Francis Adekunle Fajuyi,.
Adele Griffin (born July 29, 1970) is a young adult fiction author, writing numerous novels for young adults, most recently The Unfinished Life of Addison Stone, as well as the Vampire Island and Witch Twins series.
Adolf Hitler (20 April 1889 – 30 April 1945) was a German politician, demagogue, and revolutionary, who was the leader of the Nazi Party (Nationalsozialistische Deutsche Arbeiterpartei; NSDAP), Chancellor of Germany from 1933 to 1945 and Führer ("Leader") of Nazi Germany from 1934 to 1945.
Agostino Depretis (31 January 181329 July 1887) was an Italian statesman and politician.
Akram Hossain Khan, MBE (আকরাম হুসেইন খান; born 29 July 1974) is an English dancer of Bangladeshi descent.
Aleksei Tammiste (born July 29, 1946) is a retired Estonian professional basketball player, who competed for the Soviet Union.
Alessandro Gogna (born 29 July 1946) is a mountaineer, adventurer and Mountain guide from Italy.
Alexander Lee Eusebio (Korean: 알렉산더; Chinese:亚历山大; born on July 29, 1988 in Hong Kong), known as Alexander or Xander, is a singer, actor and host in South Korea.
Alexandra Elizabeth Paul (born July 29, 1963) is an American actress, activist, health coach, and former model.
Alexei Pavlovich Kaigorodov (Алексей Кайгородов, Alexey Kajgorodov) (born July 29, 1983) is a Russian professional ice hockey forward currently playing with Metallurg Magnitogorsk of the Kontinental Hockey League (KHL).
Alexis Charles Henri Clérel, Viscount de Tocqueville (29 July 180516 April 1859) was a French diplomat, political scientist and historian.
Ali Sami Yen, born Ali Sami Frashëri (20 May 1886 – 29 July 1951) was an Albanian-Turkish sports official best known as the founder of the Galatasaray Sports Club.
Alice Olivia Dellal (born July 29, 1987) is a British-Brazilian model.
The American Civil War (also known by other names) was a war fought in the United States from 1861 to 1865.
Anarchism is a political philosophy that advocates self-governed societies based on voluntary institutions.
In historiography, ancient Rome is Roman civilization from the founding of the city of Rome in the 8th century BC to the collapse of the Western Roman Empire in the 5th century AD, encompassing the Roman Kingdom, Roman Republic and Roman Empire until the fall of the western empire.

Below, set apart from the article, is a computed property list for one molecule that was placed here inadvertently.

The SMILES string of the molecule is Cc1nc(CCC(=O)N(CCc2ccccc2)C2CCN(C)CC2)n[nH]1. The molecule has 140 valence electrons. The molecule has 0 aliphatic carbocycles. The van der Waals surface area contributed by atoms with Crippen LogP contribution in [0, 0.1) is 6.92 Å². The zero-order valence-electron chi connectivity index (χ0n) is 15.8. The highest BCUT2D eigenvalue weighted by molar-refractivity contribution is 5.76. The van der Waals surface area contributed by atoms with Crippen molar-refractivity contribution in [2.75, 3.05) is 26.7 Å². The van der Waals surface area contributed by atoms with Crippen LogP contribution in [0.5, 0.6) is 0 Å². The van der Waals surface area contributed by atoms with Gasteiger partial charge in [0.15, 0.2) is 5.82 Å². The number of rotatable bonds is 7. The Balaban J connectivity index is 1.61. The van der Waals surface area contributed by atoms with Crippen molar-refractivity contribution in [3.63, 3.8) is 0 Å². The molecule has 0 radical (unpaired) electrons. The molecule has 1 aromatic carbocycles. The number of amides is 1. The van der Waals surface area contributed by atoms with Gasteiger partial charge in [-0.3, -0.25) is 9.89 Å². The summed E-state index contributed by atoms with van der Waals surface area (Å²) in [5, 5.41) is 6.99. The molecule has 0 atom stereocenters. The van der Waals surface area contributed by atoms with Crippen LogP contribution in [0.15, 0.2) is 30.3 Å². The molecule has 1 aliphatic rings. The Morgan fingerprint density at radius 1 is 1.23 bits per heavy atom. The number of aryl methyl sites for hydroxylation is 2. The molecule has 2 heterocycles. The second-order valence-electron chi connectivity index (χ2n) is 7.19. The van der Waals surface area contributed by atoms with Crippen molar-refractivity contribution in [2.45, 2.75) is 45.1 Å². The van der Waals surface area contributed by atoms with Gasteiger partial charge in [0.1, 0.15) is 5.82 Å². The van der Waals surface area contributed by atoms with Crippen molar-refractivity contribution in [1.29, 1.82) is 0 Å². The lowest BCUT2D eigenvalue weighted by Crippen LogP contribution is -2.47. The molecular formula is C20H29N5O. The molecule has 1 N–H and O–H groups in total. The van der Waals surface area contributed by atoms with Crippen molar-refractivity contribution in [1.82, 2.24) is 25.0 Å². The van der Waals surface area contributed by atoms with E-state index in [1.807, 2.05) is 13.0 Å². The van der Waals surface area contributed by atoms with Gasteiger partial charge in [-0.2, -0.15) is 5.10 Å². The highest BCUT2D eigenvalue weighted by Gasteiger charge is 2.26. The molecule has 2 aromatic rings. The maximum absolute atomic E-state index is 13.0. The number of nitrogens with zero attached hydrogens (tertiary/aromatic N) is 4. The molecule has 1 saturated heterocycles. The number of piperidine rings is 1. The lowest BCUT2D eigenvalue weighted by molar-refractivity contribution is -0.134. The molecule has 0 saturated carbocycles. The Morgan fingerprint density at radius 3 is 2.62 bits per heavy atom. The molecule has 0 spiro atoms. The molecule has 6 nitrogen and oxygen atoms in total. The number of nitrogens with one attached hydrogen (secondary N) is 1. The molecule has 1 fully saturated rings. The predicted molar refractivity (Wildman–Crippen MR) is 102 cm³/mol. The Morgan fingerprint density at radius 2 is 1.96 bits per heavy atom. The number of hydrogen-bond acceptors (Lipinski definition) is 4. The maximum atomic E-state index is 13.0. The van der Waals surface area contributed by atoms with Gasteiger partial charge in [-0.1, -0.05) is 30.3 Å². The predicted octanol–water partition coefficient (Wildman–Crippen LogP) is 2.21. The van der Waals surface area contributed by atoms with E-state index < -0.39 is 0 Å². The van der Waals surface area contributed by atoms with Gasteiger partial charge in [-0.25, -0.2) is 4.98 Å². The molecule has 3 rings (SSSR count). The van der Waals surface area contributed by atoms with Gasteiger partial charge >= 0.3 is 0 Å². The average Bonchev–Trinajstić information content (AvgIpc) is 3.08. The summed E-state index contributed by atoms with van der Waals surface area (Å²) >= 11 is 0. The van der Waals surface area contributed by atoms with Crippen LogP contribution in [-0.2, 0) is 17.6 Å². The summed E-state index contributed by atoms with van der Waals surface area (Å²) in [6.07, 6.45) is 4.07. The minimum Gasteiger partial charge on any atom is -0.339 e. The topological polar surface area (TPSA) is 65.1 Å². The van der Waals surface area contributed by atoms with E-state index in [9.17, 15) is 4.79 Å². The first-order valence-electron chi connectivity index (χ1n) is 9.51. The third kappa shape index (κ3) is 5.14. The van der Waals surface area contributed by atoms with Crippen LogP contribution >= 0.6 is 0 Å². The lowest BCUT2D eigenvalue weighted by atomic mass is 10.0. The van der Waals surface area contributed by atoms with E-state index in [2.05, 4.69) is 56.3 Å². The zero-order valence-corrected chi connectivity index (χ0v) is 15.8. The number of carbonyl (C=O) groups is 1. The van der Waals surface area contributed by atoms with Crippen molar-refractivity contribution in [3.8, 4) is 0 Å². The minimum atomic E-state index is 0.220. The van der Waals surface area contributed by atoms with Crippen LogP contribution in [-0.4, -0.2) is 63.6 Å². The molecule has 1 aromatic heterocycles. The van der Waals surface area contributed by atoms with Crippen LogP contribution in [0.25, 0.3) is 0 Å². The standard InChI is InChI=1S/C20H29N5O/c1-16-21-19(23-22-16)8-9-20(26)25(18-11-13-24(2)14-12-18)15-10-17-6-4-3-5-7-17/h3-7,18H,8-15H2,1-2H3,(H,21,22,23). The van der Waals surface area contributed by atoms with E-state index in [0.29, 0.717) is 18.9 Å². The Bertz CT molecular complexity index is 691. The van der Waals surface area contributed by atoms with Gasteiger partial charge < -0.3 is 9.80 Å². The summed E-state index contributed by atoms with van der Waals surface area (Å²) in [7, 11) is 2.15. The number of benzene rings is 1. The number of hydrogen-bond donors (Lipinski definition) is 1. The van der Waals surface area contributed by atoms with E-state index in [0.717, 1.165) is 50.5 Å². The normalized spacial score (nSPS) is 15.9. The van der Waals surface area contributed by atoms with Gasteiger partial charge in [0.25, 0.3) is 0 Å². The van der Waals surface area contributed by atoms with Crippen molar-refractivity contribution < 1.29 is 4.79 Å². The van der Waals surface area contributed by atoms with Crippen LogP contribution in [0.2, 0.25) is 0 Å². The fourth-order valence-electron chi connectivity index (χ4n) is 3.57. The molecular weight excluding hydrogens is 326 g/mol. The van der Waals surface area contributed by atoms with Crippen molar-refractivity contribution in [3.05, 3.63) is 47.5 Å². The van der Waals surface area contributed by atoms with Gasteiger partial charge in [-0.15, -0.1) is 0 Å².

Andi Peters (born 29 July 1970) is a British television presenter, producer, journalist, voice-over artist, and voice actor currently employed by ITV and is best known for roles on Breakfast TV shows Live & Kicking, GMTV, Good Morning Britain and Lorraine and for hosting Dancing on Ice: Extra and The Big Reunion.
Andrés David Madrid (born 29 July 1981) is an Argentine retired footballer who played as a defensive midfielder, and is the current manager of Portuguese club Rebordosa AC.
Andrea Philipp (born 29 July 1971) is a retired German sprinter.
Andrzej Bogucki (11 November 1904 – 29 July 1978) was a Polish television, stage and film actor, as well as operetta singer and songwriter, sometimes referred to as "The Polish Chevalier".
The Anglican Communion is the third largest Christian communion with 85 million members, founded in 1867 in London, England.
The Anglo-Spanish War (1585–1604) was an intermittent conflict between the kingdoms of Spain and England that was never formally declared.
is a Japanese idol singer, a member of the idol girl groups HKT48, and a former member of NMB48.
Annibale de Gasparis (November 9, 1819, Bugnara – March 21, 1892, Naples) was an Italian astronomer, born in Bugnara to parents originally from Tocco da Casauria.
Antony Holland (28 March 1920 – 29 July 2015) was an English actor, playwright and theatre director who until his death in 2015 lived on Gabriola Island, British Columbia, Canada.
The Arc de Triomphe de l'Étoile (Triumphal Arch of the Star) is one of the most famous monuments in Paris, standing at the western end of the Champs-Élysées at the center of Place Charles de Gaulle, formerly named Place de l'Étoile — the étoile or "star" of the juncture formed by its twelve radiating avenues.
Archbishop Iakovos or Jacob (Ιάκωβος; born Demetrios Koukouzis (Δημήτριος Κουκούζης); July 29, 1911 – April 10, 2005) was the Primate of the Greek Orthodox Archdiocese of North and South America (now the Greek Orthodox Archdiocese of America) from 1959 until his resignation in 1996.
Asteroids are minor planets, especially those of the inner Solar System.
August Marian Kowalczyk (15 August 1921 – 29 July 2012) was a Polish actor, theatre, television and film director who was the last survivor of a breakout of prisoners from Auschwitz Concentration Camp on 10 June 1942.
Augustin-Jean Fresnel (10 May 178814 July 1827) was a French civil engineer and physicist whose research in optics led to the almost unanimous acceptance of the wave theory of light, excluding any remnant of Newton's corpuscular theory, from the late 1830s until the end of the 19th century.
Raja Azeem Hafeez (born July 29, 1963 in Jhelum) was a Pakistani cricketer.
Ólavsøka is the biggest summer festival in the Faroe Islands, and by most Faroese considered as the national holiday of the Faroes along with Flagday on 25 April.
Balbinus (Decimus Caelius Calvinus Balbinus Pius Augustus; c. 178 – 29 July 238), was Roman Emperor with Pupienus for three months in 238, the Year of the Six Emperors.
Bandundu is one of eleven former provinces of the Democratic Republic of the Congo.
Basil II (Βασίλειος Β΄, Basileios II; 958 – 15 December 1025) was a Byzantine Emperor from the Macedonian dynasty who reigned from 10 January 976 to 15 December 1025.
The Battle of Firenzuola was fought on 29 July 923 between the forces of Rudolph II of Burgundy and Adalbert I of Ivrea on one side and Berengar I of Italy on the other.
The Battle of Kleidion (or Clidium, after the medieval name of the village of Klyuch, "(the) key"; also known as the Battle of Belasitsa) took place on July 29, 1014 between the Byzantine Empire and the Bulgarian Empire.
The Battle of Landen or Neerwinden was fought in present-day Belgium on 29 July 1693 during the Nine Years' War.